On October 16, 2013, the Indiana Tax Court issued an order granting the request by Orbitz, LLC to prohibit public access to contracts that contained trade secrets.  The Court ruled:

Competition is the bedrock of our country’s economic system. The protection afforded to trade secrets under [the Access to Public Records Act or] APRA and Administrative Rule 9 helps to foster a healthy, competitive marketplace.  Here, Orbitz’s contracts contain trade secrets and therefore are protected from public disclosure under both APRA and Administrative Rule 9.

Slip op. at 8-9 (citations omitted).

Contracts govern net rates paid to hotels.  In Orbitz, LLC v. Indiana Department of State Revenue, Cause No. 49T10-0903-TA-10, the online travel company challenges the Department’s assessments of gross retail (sales) and county innkeeper taxes on the bookings at issue.  The Court explains:  “Through its website, . . . Orbitz provides travel related services enabling its customers to search for and make reservations for a broad array of travel products, including airline tickets, lodging, rental cars, cruises and vacation packages.”  Slip op. at 2 (internal quotes and brackets omitted).  The Court describes the company’s business arrangement with hotels and the assessment issue as follows:

Generally speaking, a hotel will contract with Orbitz to make its rooms available for reservation through Orbitz’s website. Pursuant to the contract, the hotel agrees to accept a certain amount for its rooms (“net rate”).  Nevertheless, a customer who books a room through the website sees – and ultimately pays – a different amount, as Orbitz has added a facilitation fee, a service charge, and a tax recovery charge to the net rate.  The tax recovery charge is equal to the amount of state and local taxes due on the room’s rental at the net rate.

After the customer has occupied the room, Orbitz forwards to the hotel the portion of the payment it collected from the customer that constitutes the room’s net rate and tax recovery charge.  The hotel is then responsible for remitting to the taxing authorities the appropriate state and local taxes due on the room’s rental.  Here, as a result of its audit, the Department determined that taxes should have been calculated and remitted based on the total amount Orbitz’s customers paid for the hotel rooms, not merely on the rooms’ net rates.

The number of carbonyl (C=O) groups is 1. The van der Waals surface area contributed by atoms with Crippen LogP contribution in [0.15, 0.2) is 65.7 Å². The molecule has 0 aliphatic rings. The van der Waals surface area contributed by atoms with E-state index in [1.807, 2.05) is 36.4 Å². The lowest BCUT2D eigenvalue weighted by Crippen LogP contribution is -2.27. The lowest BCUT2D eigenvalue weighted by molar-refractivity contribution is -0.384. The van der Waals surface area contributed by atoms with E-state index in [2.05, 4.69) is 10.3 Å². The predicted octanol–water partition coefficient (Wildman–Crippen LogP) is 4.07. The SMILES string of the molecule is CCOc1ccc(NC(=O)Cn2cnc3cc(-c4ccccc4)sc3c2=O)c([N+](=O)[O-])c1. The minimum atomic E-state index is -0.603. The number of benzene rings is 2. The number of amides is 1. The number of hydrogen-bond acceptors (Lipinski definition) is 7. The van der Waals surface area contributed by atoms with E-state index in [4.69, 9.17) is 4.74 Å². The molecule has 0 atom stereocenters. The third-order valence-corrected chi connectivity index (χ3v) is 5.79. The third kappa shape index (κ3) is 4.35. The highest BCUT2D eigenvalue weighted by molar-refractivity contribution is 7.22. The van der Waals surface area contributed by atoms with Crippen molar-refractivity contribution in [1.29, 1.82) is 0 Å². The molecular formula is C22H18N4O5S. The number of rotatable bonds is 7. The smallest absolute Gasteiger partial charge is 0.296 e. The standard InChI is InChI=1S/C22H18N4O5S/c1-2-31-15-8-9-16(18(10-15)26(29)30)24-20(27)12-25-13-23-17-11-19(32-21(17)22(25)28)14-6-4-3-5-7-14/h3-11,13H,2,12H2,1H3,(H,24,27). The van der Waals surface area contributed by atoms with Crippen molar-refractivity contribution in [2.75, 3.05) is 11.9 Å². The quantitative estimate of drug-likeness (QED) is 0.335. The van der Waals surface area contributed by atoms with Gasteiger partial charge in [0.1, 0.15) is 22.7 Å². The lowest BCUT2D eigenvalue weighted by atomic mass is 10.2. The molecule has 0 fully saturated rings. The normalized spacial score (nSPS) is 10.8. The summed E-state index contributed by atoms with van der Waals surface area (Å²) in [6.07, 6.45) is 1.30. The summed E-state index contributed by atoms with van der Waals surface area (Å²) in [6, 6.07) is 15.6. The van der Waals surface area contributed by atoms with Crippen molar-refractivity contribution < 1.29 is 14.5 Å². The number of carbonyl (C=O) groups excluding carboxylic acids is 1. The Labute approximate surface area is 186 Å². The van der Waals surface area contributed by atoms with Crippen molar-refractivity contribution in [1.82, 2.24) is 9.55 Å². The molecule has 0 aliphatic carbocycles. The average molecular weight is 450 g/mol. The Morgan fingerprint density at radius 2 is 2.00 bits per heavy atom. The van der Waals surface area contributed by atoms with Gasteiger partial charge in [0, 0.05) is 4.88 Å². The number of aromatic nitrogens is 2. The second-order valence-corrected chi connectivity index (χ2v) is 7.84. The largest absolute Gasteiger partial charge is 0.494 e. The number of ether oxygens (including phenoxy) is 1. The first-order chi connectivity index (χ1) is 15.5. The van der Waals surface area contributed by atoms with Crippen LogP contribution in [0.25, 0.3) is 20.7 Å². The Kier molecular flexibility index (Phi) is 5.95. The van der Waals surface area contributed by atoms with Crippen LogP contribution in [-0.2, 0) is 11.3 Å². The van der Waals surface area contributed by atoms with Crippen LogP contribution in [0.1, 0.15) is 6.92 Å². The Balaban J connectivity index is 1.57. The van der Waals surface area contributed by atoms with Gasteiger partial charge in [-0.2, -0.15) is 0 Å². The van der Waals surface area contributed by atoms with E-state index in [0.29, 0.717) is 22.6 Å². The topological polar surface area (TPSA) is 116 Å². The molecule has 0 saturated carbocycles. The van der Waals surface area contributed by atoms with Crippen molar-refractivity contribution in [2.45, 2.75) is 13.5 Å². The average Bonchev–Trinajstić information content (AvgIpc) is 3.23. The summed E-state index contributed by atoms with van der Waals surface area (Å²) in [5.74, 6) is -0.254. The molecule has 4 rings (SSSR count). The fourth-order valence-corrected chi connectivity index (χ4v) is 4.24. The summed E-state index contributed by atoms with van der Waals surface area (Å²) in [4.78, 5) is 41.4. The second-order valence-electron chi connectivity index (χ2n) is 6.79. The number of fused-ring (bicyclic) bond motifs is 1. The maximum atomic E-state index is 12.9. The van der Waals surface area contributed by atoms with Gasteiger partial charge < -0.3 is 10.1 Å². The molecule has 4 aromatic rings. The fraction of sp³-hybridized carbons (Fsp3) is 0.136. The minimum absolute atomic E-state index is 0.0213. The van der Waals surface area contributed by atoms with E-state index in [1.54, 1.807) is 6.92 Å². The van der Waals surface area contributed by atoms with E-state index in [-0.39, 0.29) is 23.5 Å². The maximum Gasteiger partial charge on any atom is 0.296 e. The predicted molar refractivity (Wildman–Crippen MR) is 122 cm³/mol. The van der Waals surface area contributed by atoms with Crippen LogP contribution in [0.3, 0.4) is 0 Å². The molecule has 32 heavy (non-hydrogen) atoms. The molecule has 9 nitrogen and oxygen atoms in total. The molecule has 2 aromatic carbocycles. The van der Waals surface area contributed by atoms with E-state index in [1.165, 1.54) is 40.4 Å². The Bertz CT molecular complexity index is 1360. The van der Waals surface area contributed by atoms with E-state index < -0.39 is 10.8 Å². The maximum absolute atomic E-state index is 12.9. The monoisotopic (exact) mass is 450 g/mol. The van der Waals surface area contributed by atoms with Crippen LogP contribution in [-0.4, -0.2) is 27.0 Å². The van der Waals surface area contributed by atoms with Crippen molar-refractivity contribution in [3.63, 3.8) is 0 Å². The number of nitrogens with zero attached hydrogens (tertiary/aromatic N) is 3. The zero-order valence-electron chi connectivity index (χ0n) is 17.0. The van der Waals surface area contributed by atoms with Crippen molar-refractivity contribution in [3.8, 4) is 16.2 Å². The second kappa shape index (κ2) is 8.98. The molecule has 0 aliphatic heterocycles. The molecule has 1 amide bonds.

Slip op. at 2 n.1.

Orbitz sought to protect disclosure of its contracts.  Orbitz filed its original tax appeal on March 3, 2009, and it filed a summary judgment motion on August 2, 2013.  The company designated evidence in support of its motion.  Simultaneously, Orbitz requested an order from the Tax Court prohibiting public access to contracts with three Indiana hotels, claiming the contracts were “proprietary, competitively sensitive, and contain [Orbitz] trade secrets and financial information.”  Slip op. at 3 (citation to record omitted).  The Court conducted a public hearing on the request on September 17, 2013.

In its order, the Court first acknowledges that the “general rule in Indiana is that information submitted to state governmental entities, including the courts, is accessible by the public.”  Slip op. at 3-4 (citation omitted). The Access to Public Records Act, the Court observes, guarantees that “all persons are entitled to full and complete information regarding the affairs of [their] government.”  Slip op. at 4 (quoting Ind. Code § 5-14-3-1, brackets in original).  And Indiana Administrative Rule 9, adopted by the Indiana Supreme Court, “secure[s] the public’s access to court records.” Id.

Defining a “trade secret.  Trade secrets are an exception to Indiana’s general rule regarding public access.  Slip op. at 4 (citations omitted).  A trade secret is defined by statute as:

information, including a formula, pattern, compilation, program, device, method, technique, or process, that:

  1. derives independent economic value, actual or potential, from not being generally known to, and not being readily ascertainable by proper means by, other persons who can obtain economic value from its disclosure or use; and
  2. is the subject of efforts that are reasonable under the circumstances to maintain its secrecy.

Slip op. at 4-5 (quoting Ind. Code § 24-2-3-2).  The Court next identifies these four general characteristics of a trade secret:

  1. it is information;
  2. that derives independent economic value;
  3. that is not generally known, or readily ascertainable by proper means by others who can obtain economic value from its disclosure or use; and
  4. that is the subject of efforts, reasonable under the circumstances, to maintain its secrecy.

Slip op. at 5 (citation omitted).

Contracts contained protected trade secrets.  The contracts, which include details of the company’s negotiated room rates, met this standard.  They were “information.”  Slip op. at 6.  And Orbitz “derives independent economic value from this pricing information.”  Slip op. at 7.  The Court observed that the company’s competitors “could possibly gain a competitive advantage by negotiating better rates with hotels” if they possessed the information.  Id.  In addition, the pricing information in the contracts wasn’t “readily ascertainable” by the company’s competitors or the public.  Orbitz had made reasonable efforts to maintain the secrecy of its pricing information.  “Each contract contains its own confidentiality clause that precludes the hotels from disclosing to any third party any information relating to the contracts as well as any information provided by one party to the other in performing the contract.”  Slip op. at 7 (emphasis in original).  Because the contracts constituted trade secrets, they fell within the mandatory exceptions to Indiana’s general rule of public access.  Slip op. at 8.  Therefore, the Court concluded that it “need not determine whether Orbitz’s need for privacy outweighs the policy of providing public access.” Id.